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I have been privileged to observe over a period of several years a family whose members present a set of clinical manifestations which to my knowledge are unique in ophthalmology. These clinical data pertain first to the skeletal system and secondly to the eye proper. Whether there is a correlation between the general and the local characteristics cannot be stated convincingly.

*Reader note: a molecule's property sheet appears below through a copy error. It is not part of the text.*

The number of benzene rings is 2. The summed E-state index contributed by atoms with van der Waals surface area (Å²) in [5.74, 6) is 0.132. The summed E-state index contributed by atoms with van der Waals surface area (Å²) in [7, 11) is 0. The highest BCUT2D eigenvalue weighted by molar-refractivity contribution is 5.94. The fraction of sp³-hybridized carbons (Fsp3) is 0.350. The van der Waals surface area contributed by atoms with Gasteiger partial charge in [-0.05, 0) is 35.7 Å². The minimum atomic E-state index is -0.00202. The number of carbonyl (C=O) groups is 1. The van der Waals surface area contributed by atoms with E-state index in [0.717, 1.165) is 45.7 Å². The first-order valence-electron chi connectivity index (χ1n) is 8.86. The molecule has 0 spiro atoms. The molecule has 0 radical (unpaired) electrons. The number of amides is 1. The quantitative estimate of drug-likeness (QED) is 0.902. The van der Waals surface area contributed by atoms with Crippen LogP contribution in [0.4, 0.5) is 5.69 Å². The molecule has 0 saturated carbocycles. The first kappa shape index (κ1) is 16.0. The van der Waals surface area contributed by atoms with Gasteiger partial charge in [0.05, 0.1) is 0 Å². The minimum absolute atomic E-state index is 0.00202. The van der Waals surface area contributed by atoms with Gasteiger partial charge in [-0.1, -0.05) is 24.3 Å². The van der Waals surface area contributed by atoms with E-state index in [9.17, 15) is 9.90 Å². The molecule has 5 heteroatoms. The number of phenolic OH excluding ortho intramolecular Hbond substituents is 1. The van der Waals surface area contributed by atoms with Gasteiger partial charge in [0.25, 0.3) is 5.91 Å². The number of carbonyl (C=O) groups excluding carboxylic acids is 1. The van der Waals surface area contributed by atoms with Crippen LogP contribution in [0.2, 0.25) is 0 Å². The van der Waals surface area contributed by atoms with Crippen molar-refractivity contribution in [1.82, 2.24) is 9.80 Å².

The family consists of a mother and 7 children—5 females and 2 males. All the offspring except the oldest bear a remarkable resemblance to the mother, who has the facies common to hyperpituitarism. They possess a large heavy-boned framework and exhibit a prominent lower jaw; the cheekbones are high, the orbits widely separated, and the teeth unevenly spaced.
Two of the sisters have been studied in detail from the point of view of the internist, but aside from the diagnosis of "hyperpituitary type" the information
FRIEDMAN B. FAMILIAL RETINAL DEGENERATION LEADING TO DETACHMENT AND CATARACT FORMATION. Arch Ophthalmol. 1939;22(2):271–273. doi:10.1001/archopht.1939.00860080115010
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